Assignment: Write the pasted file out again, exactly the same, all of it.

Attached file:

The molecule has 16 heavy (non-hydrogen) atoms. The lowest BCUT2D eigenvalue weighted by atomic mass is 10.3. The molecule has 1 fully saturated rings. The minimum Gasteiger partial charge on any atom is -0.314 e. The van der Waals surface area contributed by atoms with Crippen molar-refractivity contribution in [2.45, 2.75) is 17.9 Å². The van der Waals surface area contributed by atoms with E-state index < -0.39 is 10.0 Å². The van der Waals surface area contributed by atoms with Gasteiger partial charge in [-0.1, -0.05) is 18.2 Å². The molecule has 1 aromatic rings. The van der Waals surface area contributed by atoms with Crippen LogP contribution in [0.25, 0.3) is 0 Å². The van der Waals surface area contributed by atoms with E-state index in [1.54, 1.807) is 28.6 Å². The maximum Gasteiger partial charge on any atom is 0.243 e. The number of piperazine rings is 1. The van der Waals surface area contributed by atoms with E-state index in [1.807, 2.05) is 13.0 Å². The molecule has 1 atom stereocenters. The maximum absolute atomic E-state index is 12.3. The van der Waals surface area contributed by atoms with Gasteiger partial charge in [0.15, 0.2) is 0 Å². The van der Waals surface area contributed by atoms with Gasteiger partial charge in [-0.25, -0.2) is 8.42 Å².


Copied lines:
The molecule has 16 heavy (non-hydrogen) atoms. The lowest BCUT2D eigenvalue weighted by atomic mass is 10.3. The molecule has 1 fully saturated rings. The minimum Gasteiger partial charge on any atom is -0.314 e. The van der Waals surface area contributed by atoms with Crippen molar-refractivity contribution in [2.45, 2.75) is 17.9 Å². The van der Waals surface area contributed by atoms with E-state index < -0.39 is 10.0 Å². The van der Waals surface area contributed by atoms with Gasteiger partial charge in [-0.1, -0.05) is 18.2 Å². The molecule has 1 aromatic rings. The van der Waals surface area contributed by atoms with Crippen LogP contribution in [0.25, 0.3) is 0 Å². The van der Waals surface area contributed by atoms with E-state index in [1.54, 1.807) is 28.6 Å². The maximum Gasteiger partial charge on any atom is 0.243 e. The number of piperazine rings is 1. The van der Waals surface area contributed by atoms with E-state index in [1.807, 2.05) is 13.0 Å². The molecule has 1 atom stereocenters. The maximum absolute atomic E-state index is 12.3. The van der Waals surface area contributed by atoms with Gasteiger partial charge in [0.15, 0.2) is 0 Å². The van der Waals surface area contributed by atoms with Gasteiger partial charge in [-0.25, -0.2) is 8.42 Å².